If I close my eyes and relax, I can see the cartoon play before my eyes. It’s a public service announcement at the end of the program. I’m being given some kind of moral or citizenry lesson. And then the familiar sound plays: “And knowing is half the battle… GI Joe.” The “GI Joe” portion is sung, perfectly harmonized, an ostensible chorus of military men using their song stylings to co-sign what the animators have just taught the kids at home.
It is frankly catchy AF. And brings wonderful nostalgic energy from my childhood. But is it true? Is knowing really half the battle?
No, not really. And hilariously, there’s research on it. It’s literally called the GI Joe Fallacy.
What is the GI Joe Fallacy?
The GI Joe Fallacy is the name for a psychological phenomenon whereby we expect that knowing about a bias means that we can overcome it. Knowing is not half the battle. Not even close. Now, knowing about a bias does help — but according to research, it’s something like a tenth of the battle. Waaaaay less than half.
(If you’re interested in the empirical data surrounding this, here’s a wonderful high-level summary that’s available for free and cites a lot of primary research that you can dig up as well to broaden your understanding.)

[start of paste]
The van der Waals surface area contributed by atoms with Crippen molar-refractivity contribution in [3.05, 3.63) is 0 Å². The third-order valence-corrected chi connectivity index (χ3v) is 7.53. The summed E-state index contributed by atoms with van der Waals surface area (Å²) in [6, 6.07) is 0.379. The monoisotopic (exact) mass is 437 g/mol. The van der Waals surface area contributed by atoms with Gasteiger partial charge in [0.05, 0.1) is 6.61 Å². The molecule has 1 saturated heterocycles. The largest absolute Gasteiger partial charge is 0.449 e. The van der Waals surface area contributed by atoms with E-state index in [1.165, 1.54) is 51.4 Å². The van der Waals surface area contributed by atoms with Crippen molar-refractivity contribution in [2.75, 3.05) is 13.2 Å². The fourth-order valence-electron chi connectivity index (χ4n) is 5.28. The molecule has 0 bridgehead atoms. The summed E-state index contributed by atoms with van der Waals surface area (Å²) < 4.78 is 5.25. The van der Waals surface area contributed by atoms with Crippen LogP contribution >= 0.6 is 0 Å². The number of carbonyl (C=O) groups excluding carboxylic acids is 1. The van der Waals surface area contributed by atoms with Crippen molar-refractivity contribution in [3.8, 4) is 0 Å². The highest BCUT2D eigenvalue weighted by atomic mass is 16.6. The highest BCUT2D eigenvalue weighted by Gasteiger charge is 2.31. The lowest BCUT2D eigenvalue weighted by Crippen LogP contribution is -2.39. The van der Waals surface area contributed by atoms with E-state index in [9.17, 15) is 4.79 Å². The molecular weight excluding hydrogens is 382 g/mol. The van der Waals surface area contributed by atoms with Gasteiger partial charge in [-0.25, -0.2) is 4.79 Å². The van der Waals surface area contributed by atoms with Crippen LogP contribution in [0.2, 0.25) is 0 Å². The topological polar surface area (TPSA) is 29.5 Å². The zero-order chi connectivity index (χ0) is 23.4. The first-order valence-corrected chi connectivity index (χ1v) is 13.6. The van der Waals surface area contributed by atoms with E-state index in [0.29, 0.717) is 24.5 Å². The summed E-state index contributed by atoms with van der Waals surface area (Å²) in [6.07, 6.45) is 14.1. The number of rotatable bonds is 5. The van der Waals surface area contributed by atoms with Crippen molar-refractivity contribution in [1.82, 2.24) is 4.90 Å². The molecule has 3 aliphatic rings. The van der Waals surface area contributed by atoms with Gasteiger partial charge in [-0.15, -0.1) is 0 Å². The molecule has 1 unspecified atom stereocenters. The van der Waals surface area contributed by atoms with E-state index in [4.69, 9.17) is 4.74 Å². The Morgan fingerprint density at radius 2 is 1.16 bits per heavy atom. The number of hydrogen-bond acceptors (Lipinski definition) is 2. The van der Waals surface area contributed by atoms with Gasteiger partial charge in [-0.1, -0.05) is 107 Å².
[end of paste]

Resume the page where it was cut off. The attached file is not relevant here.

When the GI Joe Fallacy Causes Problems
There are many ways that the GI Joe Fallacy can cause problems, but I typically encounter it most frequently when looking at how hard it is for people to forgive other people.
What’s the connection? Well, there’s a popular saying that goes a little something like this (possibly a paraphrase): “The best apology is changed behavior.” Sometimes folks will take it to a different place, saying something like, “The only true apology is changed behavior.”
I get why it’s popular. It’s punchy. Satisfying to say, I’m sure. And boy, is it great when someone changes unwelcome behavior.
But it’s logically flawed. Because on a fundamental level, it’s very hard to change behavior. Yes, even when someone wants to change their behavior. This is not solely due to the GI Joe Fallacy (there are other aspects underpinning how we learn and relearn — and how difficult it is). But it comes into play.
Knowing you need to change and actually effectively changing it are two completely different asks. Asking someone accept and know they need to change? Is reasonable and I think essential to repairing trust and moving forward from a bad situation.
Seeing changed behavior? It’s a long-term proposition at best. And if you need to wait until it happens before you forgive, you may be waiting a very long time.
This post is part of an ongoing Poly Land feature called Psyched for the Weekend, in which I geek out with brief takes about some of my favorite psychological studies and concepts. For the entire series, please see this link.